Whenever family Tiger travel to a French-speaking holiday resort, be it Corsica last summer, Cavalier on the southern French coast where Tiger Tom used to own an apartment by the sea, or the cute little mountain village of Valberg, where we’ve taken to going skiing in the winter months, it always feels as though vegetables come with an exotic premium, or might actually be illegal.
Knowing a decent diet would be nigh on impossible for the kids this half term in the mountains, especially when the pound is floundering against the euro, and steak haches or nuggets frites comprises most “menus enfant”, I actually found myself packing polyphenol tablets to try and offset the amount of junk that was due to be processed through their digestive systems over the next week or so on the slopes.
But, expending so much energy simply staying upright (I only learned to ski aged 30 and while I can now tackle a red run, the thigh burn that accompanies it surely offsets last night’s raclette?) comes with the upside that it feels perfectly acceptable to carb-load on cheese topped starch, as part of a three course meal with wine, and that’s just for lunch.
One of the joys of skiing (and it has become more pleasurable now I spend more time verticalish) is the eating. And the resort where we stay (and love so much we are even thinking of buying into) is dotted with snack bars, restaurants and table d’hote. So however sturdy your ski legs, you can always anticipate a stiff meal. And by stiff, I mean stodgy. This food, be it rilletes followed by pasta and un tarte myrtle at a well-stocked mountain shack or off the slopes et dans le village, for a menu comprised of grill-your-own-cow with dipping camenbert on the side, is always accompanied by plenty of pain but rein de legumes, which presents problemes when a salade verte is five euros and the kids won’t eat leaves anyway.
Getting them even close to five a day necessitates us buying overpriced carottes and bananes at the local supermarche, and relaxing if they get to three. But none of the digestive issues this entails has stopped us having a couple of excellente meals here in Valberg, which, as I may well start flogging a holiday rental here soon enough, I will tell you about, so you can salivate over your own ski trip in the gorgeous southern French alpes, sometime in the future.
Our first meal, on St Valentine’s Day, no less, celebrated the disembowelling of this martyred Saint by grilling said cow on our own mini BBQ at Les Melezes. Populaire enough to necessitate booking, this centre village restaurant-come-bar (with a petit boite de nuit, or nightclub, attached which Tom and I have yet to investigate) was also showing a football match, and was packed with locals. So we were given a table in what felt like a shed at the back, which absolved it from any vestiges of romance given we also had kids in tow.
The food, however, more than made up for it, all of us taking turns at grilling the beautiful steak accompanied by crisp and genuinely French fries, a well-dressed but determinedly green salad (extra, n’est pas?) – and a pichet rose pour les adultes. The kids were happy enough with Orangina. We finished with an apparently local pudding of Cafe Gormande, a shot of finest espresso served with several dessert tasters and mounds of chantilly cream. Two between four of us was plentiful and we returned to our apartmente satisfied, but far too full for any further romantic endeavours, which, given my already aching limbs and heaving stomach, was totes fine by me.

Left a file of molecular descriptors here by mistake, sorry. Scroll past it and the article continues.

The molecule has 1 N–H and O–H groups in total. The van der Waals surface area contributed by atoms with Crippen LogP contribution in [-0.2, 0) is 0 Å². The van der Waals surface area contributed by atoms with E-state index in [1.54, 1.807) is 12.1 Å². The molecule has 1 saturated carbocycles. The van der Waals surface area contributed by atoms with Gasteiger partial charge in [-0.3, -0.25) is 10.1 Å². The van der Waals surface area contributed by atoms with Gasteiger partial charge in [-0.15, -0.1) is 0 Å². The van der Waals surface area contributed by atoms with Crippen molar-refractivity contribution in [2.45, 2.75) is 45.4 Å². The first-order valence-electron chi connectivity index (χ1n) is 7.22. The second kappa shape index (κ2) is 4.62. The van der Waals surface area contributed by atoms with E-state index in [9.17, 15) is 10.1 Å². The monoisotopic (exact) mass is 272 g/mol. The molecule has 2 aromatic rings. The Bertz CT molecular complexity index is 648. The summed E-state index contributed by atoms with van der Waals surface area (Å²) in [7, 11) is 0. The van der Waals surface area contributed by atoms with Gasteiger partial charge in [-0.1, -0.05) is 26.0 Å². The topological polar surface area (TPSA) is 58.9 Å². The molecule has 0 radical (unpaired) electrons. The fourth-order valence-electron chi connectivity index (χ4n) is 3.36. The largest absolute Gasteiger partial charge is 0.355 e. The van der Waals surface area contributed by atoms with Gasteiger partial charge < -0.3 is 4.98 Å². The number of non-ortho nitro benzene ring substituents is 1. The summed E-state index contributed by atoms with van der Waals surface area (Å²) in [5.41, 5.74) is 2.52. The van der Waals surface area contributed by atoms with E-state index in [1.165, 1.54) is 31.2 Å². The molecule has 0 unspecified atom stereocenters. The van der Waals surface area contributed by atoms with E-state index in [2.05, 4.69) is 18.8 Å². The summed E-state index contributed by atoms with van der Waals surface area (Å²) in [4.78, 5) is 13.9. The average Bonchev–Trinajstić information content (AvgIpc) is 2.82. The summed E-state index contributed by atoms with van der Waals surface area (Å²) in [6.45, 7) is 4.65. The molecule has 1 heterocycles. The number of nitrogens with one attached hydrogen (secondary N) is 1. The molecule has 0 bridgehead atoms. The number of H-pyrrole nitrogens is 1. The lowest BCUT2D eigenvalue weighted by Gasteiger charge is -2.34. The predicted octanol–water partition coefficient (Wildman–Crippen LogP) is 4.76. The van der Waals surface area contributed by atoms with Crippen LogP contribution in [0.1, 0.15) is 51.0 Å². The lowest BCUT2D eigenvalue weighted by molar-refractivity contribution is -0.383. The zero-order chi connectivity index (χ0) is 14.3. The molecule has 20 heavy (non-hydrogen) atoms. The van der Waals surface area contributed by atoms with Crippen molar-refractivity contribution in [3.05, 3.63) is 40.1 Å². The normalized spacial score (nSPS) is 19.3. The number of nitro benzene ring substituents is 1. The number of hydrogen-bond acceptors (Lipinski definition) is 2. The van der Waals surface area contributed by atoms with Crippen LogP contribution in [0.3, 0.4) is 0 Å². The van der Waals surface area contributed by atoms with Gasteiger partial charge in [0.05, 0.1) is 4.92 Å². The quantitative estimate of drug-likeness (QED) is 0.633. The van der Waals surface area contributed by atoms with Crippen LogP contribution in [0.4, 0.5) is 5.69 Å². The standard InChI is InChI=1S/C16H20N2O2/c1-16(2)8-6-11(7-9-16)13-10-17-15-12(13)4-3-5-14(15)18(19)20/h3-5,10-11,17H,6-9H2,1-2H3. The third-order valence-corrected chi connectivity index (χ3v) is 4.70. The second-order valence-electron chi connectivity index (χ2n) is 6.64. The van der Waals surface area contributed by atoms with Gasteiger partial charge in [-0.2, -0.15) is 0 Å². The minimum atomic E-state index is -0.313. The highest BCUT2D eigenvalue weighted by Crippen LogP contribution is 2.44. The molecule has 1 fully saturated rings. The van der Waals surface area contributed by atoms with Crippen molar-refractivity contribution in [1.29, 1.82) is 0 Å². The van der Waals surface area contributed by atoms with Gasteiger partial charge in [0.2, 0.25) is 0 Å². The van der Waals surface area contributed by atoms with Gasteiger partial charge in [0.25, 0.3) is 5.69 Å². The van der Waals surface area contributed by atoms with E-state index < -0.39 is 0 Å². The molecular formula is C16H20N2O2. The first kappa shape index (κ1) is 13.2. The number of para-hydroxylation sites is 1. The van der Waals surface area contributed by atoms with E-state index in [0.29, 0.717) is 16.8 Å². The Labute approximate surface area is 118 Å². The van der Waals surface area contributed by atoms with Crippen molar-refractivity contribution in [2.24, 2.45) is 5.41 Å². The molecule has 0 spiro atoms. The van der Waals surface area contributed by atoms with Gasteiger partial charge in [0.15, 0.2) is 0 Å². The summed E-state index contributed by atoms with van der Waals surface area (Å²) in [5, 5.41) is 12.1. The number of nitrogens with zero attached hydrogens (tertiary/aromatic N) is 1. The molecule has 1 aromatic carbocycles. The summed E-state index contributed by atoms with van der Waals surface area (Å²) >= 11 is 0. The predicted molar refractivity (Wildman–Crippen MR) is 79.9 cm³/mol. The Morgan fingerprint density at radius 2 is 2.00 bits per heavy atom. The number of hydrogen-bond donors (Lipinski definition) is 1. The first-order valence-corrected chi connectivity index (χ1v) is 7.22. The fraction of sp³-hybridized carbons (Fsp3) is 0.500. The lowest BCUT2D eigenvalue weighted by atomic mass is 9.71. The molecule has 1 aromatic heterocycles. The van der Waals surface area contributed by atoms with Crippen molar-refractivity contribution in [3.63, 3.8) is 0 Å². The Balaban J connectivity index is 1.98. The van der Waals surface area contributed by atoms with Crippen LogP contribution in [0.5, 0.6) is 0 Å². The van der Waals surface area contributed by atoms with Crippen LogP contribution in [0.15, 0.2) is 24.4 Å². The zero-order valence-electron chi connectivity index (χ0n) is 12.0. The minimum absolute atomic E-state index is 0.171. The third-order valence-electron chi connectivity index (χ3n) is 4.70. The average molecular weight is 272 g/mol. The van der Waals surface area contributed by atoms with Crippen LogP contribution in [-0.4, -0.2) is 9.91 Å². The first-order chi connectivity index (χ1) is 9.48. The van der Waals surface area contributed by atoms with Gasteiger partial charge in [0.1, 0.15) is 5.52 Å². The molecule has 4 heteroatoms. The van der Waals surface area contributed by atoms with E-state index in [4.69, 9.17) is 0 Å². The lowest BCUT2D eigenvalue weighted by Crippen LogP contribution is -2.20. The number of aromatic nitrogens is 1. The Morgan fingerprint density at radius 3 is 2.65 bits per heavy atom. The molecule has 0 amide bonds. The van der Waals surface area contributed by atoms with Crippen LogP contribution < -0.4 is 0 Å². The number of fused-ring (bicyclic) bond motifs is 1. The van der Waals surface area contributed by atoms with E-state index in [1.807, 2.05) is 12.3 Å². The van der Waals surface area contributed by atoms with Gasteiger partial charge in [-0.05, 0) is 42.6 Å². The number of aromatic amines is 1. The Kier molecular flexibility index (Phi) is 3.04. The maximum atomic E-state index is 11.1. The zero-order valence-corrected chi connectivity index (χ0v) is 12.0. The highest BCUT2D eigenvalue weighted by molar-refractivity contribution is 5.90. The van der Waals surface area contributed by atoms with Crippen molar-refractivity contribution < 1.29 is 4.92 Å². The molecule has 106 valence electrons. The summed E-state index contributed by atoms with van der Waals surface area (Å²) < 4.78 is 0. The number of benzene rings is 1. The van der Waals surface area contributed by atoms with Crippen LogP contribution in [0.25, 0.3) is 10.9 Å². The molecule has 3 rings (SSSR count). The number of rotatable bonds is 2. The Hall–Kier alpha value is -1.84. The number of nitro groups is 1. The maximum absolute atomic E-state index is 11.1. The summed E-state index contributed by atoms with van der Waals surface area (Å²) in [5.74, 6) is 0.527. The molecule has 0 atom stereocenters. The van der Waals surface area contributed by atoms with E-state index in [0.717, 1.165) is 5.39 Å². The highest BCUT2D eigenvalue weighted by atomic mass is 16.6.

Last night, having attempted to staunch the inward flow of calories and outward hammering to notre pochets for a couple of evenings in with some packet pasta and a take-in meal of poultry Milanese and courgettes dauphenoise from the local boucherie (vegetables are allowed, it seems but only when served with cream and cheese) we decided to have a little Italien affaire in this French village, coz Trip Advisor said L’Italiano was the top-rated restaurant in town.
It was certainly busy, greeted, as we were at the door by a hilolious head chef who said in heavily accented French that the restaurant was complet, having taken Tom’s booking only an hour previously, and totally terrifying the cubs by attempting to joke with them en Francais. They weren’t having any of it, Jonah being in a grump because he was midway through the excellent SF Said’s Varjak Paw, and wasn’t allowed to take his book to the restaurant. But things warmed up, with a pizza to share declared delicious, and my pasta de maison flambeed theatrically in front if us in a massive Parmesan which was lit with alcohol to melt the cheese. So much for my waistline.
We finished up with a delectable but totally unnecessary Cafe Gourmande for Tom and Ava, while undeserving Jonah and I gorged on a Chocolat Roi, a kind of warm chocolate soup with a vanilla ice cream “isle flotante” topped with meringue, chantilly and to cap it all, the crack of the biscuit world, Oreo cookies.
Suffice it to say, I left feeling very sick. The kids left with lollies, as if they need anything else to add to their stash after a successful chasse de bon bons down at Club Piou Piou, the ski school for little ones, which celebrated half term by letting smells in head to tow padding run amok in the snow while the instructors scattered sweets for them to grab. The ski wear came in handy for preventing accidents and not just from the ice. As did the extra padding on my butt when I fell on the slopes (I do also have a video of this too.)
So, despite all the exercise, and using muscles that certainly don’t get used at any other time of year, the fresh mountain air, and the gorgeous weather that is simultaneously gloriously hot but freezing cold, perhaps this isn’t such a healthy vacence, after all. But then, when in France, as they say, especially when on skis, it’s perfectly okay to let them, and yourselves, eat cake. And baguette. And croissant. With butter and jam.